Masterminded by one of the most successful designers in Formula 1, the Valkyrie isn’t your usual supercar. It’s a full-on hypercar with a Formula 1-inspired KERS boost system assisting a Cosworth-developed V12 of the naturally-aspirated variety. The downforce monster from Gaydon also happens to be a wildly expensive fellow in every respect, beginning with its retail price.

Aston Martin Valkyrie service & maintenance costs
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Photo: Aston Martin / The Automobilist / edited

£2,500,000 is the opposite of chump change, with said amount converting to a staggering $3,275,000 at current exchange rates. The Valkyrie is eye-wateringly expensive in terms of maintenance as well. French motoring publication The Automobilist recently published a price list for the services required in the first 36 months, the grand total being £426,000 including VAT or $557,795 at current exchange rates.

Let that number sink in for a minute. Given that Lamborghini wants £212,000 for the Huracan Tecnica, the Valkyrie’s maintenance costs total a couple of V10-powered supercars over the car’s first three years of existence. But why is servicing so expensive, though?

For starters, did you expect anything else from Aston Martin’s most extreme road-going car to date? Second, a V12 designed for a single application requires special maintenance items. But more importantly, Aston Martin knows that it can charge as much as it wants because it’s Aston Martin and because it’s a Valkyrie.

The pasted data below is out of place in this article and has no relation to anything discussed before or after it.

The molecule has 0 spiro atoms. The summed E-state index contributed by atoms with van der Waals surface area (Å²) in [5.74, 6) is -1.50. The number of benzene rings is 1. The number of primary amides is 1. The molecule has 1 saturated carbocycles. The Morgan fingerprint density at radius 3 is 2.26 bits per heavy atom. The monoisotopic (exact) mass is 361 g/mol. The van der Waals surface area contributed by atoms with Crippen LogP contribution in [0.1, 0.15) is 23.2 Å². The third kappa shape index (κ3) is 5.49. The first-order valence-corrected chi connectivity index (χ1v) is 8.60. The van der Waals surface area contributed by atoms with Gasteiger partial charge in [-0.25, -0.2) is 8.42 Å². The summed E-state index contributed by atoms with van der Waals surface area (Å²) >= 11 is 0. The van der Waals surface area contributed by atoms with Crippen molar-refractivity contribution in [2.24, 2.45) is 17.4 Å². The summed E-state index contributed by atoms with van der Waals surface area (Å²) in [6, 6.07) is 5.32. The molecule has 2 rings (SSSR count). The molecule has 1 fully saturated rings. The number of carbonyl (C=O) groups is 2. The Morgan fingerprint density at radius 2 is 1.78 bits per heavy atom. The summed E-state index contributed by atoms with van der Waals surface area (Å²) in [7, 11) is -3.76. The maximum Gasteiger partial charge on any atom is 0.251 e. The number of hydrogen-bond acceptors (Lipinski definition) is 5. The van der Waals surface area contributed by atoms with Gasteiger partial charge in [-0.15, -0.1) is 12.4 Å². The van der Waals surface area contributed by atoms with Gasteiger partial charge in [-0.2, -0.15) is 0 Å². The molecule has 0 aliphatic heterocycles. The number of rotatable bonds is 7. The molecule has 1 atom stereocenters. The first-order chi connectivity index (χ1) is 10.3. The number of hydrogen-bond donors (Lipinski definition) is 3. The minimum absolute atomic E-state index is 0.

Excluding the 20 percent value-added tax, which amounts to £71,000 of the aforementioned £426,000, the total breaks down as £25,000 after 600 miles (1,000 kilometers) or 6 months, £85,000 after 3,100 miles (5,000 kilometers) or 12 months, £150,000 after 6,200 miles (10,000 kilometers) or 24 months, and £95,000 after 9,300 miles (15,000 kilometers) or 36 months.

Attached below, the owner’s manual for the Valkyrie lists the items that need to be serviced or replaced. From said manual, we learn that Aston Martin rebuilds the hypercar’s transmission every 31,000 miles (50,000 kilometers). The rear half shafts need replacing every 62,000 miles (100,000 kilometers), whereas the wheel center locks and cones have to be replaced every 6,000 miles (10,000 kilometers) or every 5 wheel changes.

Weirdly enough, the owner’s manual doesn’t say a thing about a full engine replacement. Bruce Wood, the managing director of Cosworth, famously took an unintentional dig at the Mercedes-AMG ONE by claiming 62,000 miles (100,000 kilometers) as opposed to 30,000 miles (50,000 kilometers) for the Formula 1-derived V6 mill of the German hypercar. Considering the earlier costs, can you imagine how expensive an engine-out service would be?

Only 150 coupes will ever be produced, with Aston Martin estimating over 2,000 man hours for each from start to finish. The Valkyrie Spider is limited to 85 units. The AMR Pro, which is a track-only version of the Valkyrie, is limited to merely 25 units. Not surprising in the least, all three versions are sold out.


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